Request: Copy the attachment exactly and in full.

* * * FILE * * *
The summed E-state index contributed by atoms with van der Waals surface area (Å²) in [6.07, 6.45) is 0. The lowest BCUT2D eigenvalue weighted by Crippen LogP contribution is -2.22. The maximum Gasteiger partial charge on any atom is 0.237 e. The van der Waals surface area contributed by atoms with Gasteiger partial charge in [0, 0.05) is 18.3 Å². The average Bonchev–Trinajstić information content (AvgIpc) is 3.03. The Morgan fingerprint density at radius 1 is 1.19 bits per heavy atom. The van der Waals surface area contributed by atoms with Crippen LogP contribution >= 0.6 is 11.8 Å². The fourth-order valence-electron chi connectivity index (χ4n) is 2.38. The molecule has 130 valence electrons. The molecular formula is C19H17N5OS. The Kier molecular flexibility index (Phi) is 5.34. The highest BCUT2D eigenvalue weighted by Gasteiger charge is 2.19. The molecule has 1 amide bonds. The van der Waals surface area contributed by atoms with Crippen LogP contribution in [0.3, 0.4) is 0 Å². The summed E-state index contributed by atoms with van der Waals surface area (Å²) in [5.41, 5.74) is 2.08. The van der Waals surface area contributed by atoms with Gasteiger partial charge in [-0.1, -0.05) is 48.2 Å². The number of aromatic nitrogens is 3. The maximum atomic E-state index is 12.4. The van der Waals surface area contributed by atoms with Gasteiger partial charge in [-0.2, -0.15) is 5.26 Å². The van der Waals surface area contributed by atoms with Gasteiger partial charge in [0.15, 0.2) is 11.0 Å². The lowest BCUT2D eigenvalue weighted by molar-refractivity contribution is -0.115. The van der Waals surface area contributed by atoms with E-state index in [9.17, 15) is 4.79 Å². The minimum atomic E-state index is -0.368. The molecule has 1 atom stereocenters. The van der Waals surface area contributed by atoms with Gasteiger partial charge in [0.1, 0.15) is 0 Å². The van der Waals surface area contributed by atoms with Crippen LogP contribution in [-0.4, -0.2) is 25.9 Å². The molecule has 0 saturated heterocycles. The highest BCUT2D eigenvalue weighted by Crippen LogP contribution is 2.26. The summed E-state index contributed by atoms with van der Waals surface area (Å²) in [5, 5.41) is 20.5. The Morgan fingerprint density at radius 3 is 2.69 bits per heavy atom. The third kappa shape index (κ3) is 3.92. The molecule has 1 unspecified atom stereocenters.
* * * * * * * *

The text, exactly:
The summed E-state index contributed by atoms with van der Waals surface area (Å²) in [6.07, 6.45) is 0. The lowest BCUT2D eigenvalue weighted by Crippen LogP contribution is -2.22. The maximum Gasteiger partial charge on any atom is 0.237 e. The van der Waals surface area contributed by atoms with Gasteiger partial charge in [0, 0.05) is 18.3 Å². The average Bonchev–Trinajstić information content (AvgIpc) is 3.03. The Morgan fingerprint density at radius 1 is 1.19 bits per heavy atom. The van der Waals surface area contributed by atoms with Crippen LogP contribution >= 0.6 is 11.8 Å². The fourth-order valence-electron chi connectivity index (χ4n) is 2.38. The molecule has 130 valence electrons. The molecular formula is C19H17N5OS. The Kier molecular flexibility index (Phi) is 5.34. The highest BCUT2D eigenvalue weighted by Gasteiger charge is 2.19. The molecule has 1 amide bonds. The van der Waals surface area contributed by atoms with Crippen LogP contribution in [0.3, 0.4) is 0 Å². The summed E-state index contributed by atoms with van der Waals surface area (Å²) in [5.41, 5.74) is 2.08. The van der Waals surface area contributed by atoms with Gasteiger partial charge in [-0.1, -0.05) is 48.2 Å². The number of aromatic nitrogens is 3. The maximum atomic E-state index is 12.4. The van der Waals surface area contributed by atoms with Gasteiger partial charge in [-0.2, -0.15) is 5.26 Å². The van der Waals surface area contributed by atoms with Gasteiger partial charge in [0.15, 0.2) is 11.0 Å². The lowest BCUT2D eigenvalue weighted by molar-refractivity contribution is -0.115. The van der Waals surface area contributed by atoms with E-state index in [9.17, 15) is 4.79 Å². The minimum atomic E-state index is -0.368. The molecule has 1 atom stereocenters. The van der Waals surface area contributed by atoms with Gasteiger partial charge in [0.1, 0.15) is 0 Å². The van der Waals surface area contributed by atoms with Crippen LogP contribution in [-0.4, -0.2) is 25.9 Å². The molecule has 0 saturated heterocycles. The highest BCUT2D eigenvalue weighted by Crippen LogP contribution is 2.26. The summed E-state index contributed by atoms with van der Waals surface area (Å²) in [5, 5.41) is 20.5. The Morgan fingerprint density at radius 3 is 2.69 bits per heavy atom. The third kappa shape index (κ3) is 3.92. The molecule has 1 unspecified atom stereocenters.